Jun 18, 2024  
2024 Undergraduate Catalog 1.2 (SUMMER-FALL) 
    
2024 Undergraduate Catalog 1.2 (SUMMER-FALL)
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ANT 355 - Afro-Latin American Invisibility and Centrality (3)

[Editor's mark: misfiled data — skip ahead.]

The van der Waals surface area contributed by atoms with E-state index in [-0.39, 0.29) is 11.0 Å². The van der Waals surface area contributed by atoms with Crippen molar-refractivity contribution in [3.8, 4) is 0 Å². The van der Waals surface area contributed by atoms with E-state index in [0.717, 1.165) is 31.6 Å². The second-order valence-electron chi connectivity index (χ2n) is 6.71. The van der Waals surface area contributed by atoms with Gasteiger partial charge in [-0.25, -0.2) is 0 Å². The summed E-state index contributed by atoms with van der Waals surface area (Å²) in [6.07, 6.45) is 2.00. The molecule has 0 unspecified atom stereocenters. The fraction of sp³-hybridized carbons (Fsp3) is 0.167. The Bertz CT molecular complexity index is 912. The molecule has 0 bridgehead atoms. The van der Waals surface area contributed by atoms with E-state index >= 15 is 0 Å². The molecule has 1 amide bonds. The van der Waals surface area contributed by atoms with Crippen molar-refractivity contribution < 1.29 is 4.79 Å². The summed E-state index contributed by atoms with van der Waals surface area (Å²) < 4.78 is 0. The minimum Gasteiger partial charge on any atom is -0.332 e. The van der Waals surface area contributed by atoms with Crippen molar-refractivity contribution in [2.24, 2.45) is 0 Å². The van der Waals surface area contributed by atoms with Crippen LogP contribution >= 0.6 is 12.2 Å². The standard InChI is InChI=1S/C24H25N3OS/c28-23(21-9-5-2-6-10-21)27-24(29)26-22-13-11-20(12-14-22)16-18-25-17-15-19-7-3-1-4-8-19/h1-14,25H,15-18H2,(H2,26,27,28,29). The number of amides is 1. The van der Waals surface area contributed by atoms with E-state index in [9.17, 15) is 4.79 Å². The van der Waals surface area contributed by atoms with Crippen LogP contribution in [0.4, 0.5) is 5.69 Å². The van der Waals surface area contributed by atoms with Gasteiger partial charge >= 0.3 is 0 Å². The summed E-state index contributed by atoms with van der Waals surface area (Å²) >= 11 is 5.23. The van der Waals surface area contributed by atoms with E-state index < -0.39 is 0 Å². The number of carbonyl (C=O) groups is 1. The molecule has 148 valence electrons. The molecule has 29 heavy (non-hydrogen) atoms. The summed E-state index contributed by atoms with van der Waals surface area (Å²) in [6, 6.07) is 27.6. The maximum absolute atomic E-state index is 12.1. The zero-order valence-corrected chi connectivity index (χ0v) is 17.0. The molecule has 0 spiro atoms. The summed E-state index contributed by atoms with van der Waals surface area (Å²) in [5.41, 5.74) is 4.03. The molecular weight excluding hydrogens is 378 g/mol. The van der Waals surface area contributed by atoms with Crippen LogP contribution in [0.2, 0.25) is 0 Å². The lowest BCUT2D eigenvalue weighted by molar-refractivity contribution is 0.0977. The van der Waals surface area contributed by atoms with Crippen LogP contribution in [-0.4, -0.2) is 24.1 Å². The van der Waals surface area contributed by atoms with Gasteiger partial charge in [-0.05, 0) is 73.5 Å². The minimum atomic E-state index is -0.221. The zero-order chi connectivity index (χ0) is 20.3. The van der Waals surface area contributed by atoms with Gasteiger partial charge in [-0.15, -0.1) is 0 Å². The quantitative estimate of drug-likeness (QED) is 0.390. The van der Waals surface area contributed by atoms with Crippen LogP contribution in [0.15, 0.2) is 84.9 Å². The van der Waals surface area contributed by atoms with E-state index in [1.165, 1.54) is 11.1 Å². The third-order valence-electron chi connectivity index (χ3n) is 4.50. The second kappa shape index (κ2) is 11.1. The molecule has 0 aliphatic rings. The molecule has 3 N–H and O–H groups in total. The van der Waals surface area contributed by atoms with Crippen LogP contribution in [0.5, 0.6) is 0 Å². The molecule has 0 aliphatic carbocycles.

Despite the large presence of African descended people throughout the region of Latin America, little scholarship focused on this significant population until the twenty-first century. This course examines the historical and narrative process by which a white minority population rendered majority Afro-descended populations in Latin America invisible. Beginning with an overview of the trans-Atlantic slave trade from the sixteenth through the nineteenth-centuries, the course then turns to the Haitian Revolution to examine how racial and social hierarchies shaped historical archives and thus historical narratives. The class will take a closer look at how historians have come to understand the realities of slavery as well as Black-Native relations in colonial Latin America. We will then analyze the constructions of national identities based on the similar myth of mestizaje (racial mixing) in a comparative lens, focusing on the myth of “racial democracy” in Brazil, and Afro-Latin American invisibility in Cuba, Mexico, and Argentina. Through a variety of recent scholarship on the topic as well as primary source materials, students will gain an understanding of the legacies of anti-Black racism in Latin America and how historians have overcome these challenges to assert the centrality of Afro-Latin American populations in shaping the region’s cultures and histories. Same as HIS 355 .



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